Someone is sending propaganda texts to Ukrainian soldiers

Hmm, who has a conflict and IMSI catchers, we wonder


An ongoing campaign of propaganda-texting Ukrainian solders has, unsurprisingly, been attributed to Russian forces equipped with cell site simulators (IMSI-catchers).

The “fake texts” started lighting up the soldiers' mobes while a TV journalist, Julia Kirienko, was sheltering with them, according to Associated Press.

Another Associated Press journalist, Raphael Satter, Tweeted that he'd documented 40 such messages so far:

Satter later explained his belief that fake cell towers or IMSI-catchers were involved, because the texts are highly localised, arrive when the phones are showing no reception, and don't leave footprints in carrier networks.

As well as straight-out threats like “your body will be found when the snow melts”, some of the messages pretended recipients were getting their accounts skimmed by the “Anti-Terrorism Operation”:

AP's story likened the campaign to “dropping leaflets”, and quoted Kyoto University of the United States academic Nancy Snow describing the messages as “pinpoint propaganda”.

The campaign has been going on since 2014, AP writes, citing Russia's Military Review magazine for a possible source: the country's LEER-3 electronic warfare system, which includes a drone-mounted cell site simulator. ®


Other stories you might like

  • Verizon: Ransomware sees biggest jump in five years
    We're only here for DBIRs

    The cybersecurity landscape continues to expand and evolve rapidly, fueled in large part by the cat-and-mouse game between miscreants trying to get into corporate IT environments and those hired by enterprises and security vendors to keep them out.

    Despite all that, Verizon's annual security breach report is again showing that there are constants in the field, including that ransomware continues to be a fast-growing threat and that the "human element" still plays a central role in most security breaches, whether it's through social engineering, bad decisions, or similar.

    According to the US carrier's 2022 Data Breach Investigations Report (DBIR) released this week [PDF], ransomware accounted for 25 percent of the observed security incidents that occurred between November 1, 2020, and October 31, 2021, and was present in 70 percent of all malware infections. Ransomware outbreaks increased 13 percent year-over-year, a larger increase than the previous five years combined.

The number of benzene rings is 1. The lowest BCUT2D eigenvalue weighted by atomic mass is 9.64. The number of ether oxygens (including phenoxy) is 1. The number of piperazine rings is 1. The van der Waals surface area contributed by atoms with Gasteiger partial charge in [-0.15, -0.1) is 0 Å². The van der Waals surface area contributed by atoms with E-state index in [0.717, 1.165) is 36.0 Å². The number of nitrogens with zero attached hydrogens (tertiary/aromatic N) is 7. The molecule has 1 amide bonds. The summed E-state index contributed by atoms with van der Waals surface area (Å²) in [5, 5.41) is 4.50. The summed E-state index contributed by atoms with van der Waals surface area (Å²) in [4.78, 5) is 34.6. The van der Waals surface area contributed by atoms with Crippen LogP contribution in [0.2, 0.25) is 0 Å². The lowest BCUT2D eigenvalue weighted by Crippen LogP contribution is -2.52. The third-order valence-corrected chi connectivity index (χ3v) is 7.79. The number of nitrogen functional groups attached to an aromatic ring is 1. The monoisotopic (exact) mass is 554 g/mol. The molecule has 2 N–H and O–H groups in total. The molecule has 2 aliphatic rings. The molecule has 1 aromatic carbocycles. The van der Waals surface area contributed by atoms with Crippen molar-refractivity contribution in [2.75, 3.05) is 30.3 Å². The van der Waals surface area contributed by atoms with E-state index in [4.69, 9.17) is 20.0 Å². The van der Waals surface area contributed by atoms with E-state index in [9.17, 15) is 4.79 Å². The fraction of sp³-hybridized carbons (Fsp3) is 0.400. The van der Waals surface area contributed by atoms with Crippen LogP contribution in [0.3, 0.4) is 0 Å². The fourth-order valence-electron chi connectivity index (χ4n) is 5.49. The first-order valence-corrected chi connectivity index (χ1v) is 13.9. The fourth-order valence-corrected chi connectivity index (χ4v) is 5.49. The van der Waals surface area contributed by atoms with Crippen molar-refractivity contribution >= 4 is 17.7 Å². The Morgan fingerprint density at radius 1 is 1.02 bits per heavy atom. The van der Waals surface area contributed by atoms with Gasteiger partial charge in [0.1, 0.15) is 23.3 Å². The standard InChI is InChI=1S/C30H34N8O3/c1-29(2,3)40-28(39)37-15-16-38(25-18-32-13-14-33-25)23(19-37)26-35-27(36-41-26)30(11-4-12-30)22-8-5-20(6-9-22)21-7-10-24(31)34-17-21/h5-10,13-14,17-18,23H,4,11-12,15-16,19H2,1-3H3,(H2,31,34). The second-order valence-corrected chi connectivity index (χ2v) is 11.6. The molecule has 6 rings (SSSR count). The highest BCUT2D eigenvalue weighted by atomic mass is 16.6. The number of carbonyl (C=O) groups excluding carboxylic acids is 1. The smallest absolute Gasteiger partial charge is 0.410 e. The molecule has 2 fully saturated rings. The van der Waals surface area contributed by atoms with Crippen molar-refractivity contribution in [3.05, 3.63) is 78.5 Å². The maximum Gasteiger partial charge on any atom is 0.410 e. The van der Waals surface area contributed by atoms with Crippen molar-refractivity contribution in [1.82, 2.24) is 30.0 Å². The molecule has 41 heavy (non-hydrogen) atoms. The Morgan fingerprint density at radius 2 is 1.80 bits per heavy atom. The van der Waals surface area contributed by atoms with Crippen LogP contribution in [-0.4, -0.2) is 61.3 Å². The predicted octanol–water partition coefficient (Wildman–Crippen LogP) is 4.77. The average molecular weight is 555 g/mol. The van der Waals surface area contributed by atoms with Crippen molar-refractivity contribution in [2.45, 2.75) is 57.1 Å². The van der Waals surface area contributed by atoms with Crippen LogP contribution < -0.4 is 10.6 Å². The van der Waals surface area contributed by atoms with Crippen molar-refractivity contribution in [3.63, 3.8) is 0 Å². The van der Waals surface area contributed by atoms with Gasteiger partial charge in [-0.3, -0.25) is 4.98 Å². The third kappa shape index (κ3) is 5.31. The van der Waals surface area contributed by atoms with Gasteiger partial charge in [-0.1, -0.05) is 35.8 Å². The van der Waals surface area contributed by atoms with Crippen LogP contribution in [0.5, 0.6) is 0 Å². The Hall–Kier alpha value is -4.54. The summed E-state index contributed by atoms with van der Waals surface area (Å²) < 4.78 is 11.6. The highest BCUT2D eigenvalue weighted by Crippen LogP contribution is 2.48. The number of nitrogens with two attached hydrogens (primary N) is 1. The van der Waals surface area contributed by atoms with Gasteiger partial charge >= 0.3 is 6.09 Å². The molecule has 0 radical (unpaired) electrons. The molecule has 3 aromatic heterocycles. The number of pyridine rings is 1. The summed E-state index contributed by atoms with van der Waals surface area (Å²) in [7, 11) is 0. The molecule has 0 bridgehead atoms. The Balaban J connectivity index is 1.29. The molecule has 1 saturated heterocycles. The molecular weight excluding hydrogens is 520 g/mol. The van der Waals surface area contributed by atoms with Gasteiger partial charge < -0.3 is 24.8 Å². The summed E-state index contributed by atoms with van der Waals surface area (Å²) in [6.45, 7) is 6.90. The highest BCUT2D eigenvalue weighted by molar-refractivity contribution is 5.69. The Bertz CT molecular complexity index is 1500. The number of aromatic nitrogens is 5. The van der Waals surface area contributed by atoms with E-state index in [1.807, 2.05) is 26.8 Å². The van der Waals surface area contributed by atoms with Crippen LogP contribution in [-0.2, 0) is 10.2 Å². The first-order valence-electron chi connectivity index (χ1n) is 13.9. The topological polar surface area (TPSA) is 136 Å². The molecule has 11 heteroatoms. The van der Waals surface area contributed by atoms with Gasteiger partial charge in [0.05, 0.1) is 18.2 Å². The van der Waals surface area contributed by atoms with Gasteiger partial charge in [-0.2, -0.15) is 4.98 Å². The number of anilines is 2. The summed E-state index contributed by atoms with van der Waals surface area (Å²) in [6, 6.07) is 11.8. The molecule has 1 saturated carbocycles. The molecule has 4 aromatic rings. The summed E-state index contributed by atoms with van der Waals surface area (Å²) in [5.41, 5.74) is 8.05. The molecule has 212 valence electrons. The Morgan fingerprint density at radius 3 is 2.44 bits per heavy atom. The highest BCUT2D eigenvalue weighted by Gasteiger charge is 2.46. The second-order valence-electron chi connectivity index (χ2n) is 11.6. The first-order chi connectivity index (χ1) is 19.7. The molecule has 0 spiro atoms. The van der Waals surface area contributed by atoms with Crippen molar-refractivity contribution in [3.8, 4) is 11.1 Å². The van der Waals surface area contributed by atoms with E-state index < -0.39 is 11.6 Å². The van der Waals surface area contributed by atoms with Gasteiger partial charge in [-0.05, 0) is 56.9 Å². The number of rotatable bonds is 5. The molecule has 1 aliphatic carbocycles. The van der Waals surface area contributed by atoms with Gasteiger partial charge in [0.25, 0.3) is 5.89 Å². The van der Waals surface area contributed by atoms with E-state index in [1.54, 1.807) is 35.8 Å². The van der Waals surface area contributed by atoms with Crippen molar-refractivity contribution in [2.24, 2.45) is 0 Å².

Continue reading
  • Slack-for-engineers Mattermost on open source and data sovereignty
    Control and access are becoming a hot button for orgs

    Interview "It's our data, it's our intellectual property. Being able to migrate it out those systems is near impossible... It was a real frustration for us."

    These were the words of communication and collaboration platform Mattermost's founder and CTO, Corey Hulen, speaking to The Register about open source, sovereignty and audio bridges.

    "Some of the history of Mattermost is exactly that problem," says Hulen of the issue of closed source software. "We were using proprietary tools – we were not a collaboration platform before, we were a games company before – [and] we were extremely frustrated because we couldn't get our intellectual property out of those systems..."

    Continue reading
  • UK government having hard time complying with its own IR35 tax rules
    This shouldn't come as much of a surprise if you've been reading the headlines at all

    Government departments are guilty of high levels of non-compliance with the UK's off-payroll tax regime, according to a report by MPs.

    Difficulties meeting the IR35 rules, which apply to many IT contractors, in central government reflect poor implementation by Her Majesty's Revenue & Customs (HMRC) and other government bodies, the Public Accounts Committee (PAC) said.

    "Central government is spending hundreds of millions of pounds to cover tax owed for individuals wrongly assessed as self-employed. Government departments and agencies owed, or expected to owe, HMRC £263 million in 2020–21 due to incorrect administration of the rules," the report said.

    Continue reading

Biting the hand that feeds IT © 1998–2022